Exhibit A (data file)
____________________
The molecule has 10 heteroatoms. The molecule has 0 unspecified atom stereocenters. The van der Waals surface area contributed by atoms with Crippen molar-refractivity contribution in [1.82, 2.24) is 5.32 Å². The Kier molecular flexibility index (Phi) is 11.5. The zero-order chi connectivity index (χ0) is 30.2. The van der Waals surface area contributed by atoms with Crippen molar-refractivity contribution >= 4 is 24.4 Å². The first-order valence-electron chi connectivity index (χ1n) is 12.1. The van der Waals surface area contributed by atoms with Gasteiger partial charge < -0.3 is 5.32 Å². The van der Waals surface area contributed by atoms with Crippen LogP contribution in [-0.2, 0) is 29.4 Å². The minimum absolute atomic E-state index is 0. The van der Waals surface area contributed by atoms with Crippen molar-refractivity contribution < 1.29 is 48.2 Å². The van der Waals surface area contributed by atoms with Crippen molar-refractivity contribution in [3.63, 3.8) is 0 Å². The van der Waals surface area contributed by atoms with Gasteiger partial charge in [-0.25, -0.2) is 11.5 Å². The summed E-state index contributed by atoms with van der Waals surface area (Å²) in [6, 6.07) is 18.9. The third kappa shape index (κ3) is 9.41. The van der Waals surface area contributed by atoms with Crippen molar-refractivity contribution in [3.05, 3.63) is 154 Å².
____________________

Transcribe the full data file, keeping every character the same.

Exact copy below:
The molecule has 10 heteroatoms. The molecule has 0 unspecified atom stereocenters. The van der Waals surface area contributed by atoms with Crippen molar-refractivity contribution in [1.82, 2.24) is 5.32 Å². The Kier molecular flexibility index (Phi) is 11.5. The zero-order chi connectivity index (χ0) is 30.2. The van der Waals surface area contributed by atoms with Crippen molar-refractivity contribution >= 4 is 24.4 Å². The first-order valence-electron chi connectivity index (χ1n) is 12.1. The van der Waals surface area contributed by atoms with Gasteiger partial charge < -0.3 is 5.32 Å². The van der Waals surface area contributed by atoms with Crippen LogP contribution in [-0.2, 0) is 29.4 Å². The minimum absolute atomic E-state index is 0. The van der Waals surface area contributed by atoms with Crippen molar-refractivity contribution < 1.29 is 48.2 Å². The van der Waals surface area contributed by atoms with Crippen molar-refractivity contribution in [3.63, 3.8) is 0 Å². The van der Waals surface area contributed by atoms with Gasteiger partial charge in [-0.25, -0.2) is 11.5 Å². The summed E-state index contributed by atoms with van der Waals surface area (Å²) in [6, 6.07) is 18.9. The third kappa shape index (κ3) is 9.41. The van der Waals surface area contributed by atoms with Crippen molar-refractivity contribution in [3.05, 3.63) is 154 Å².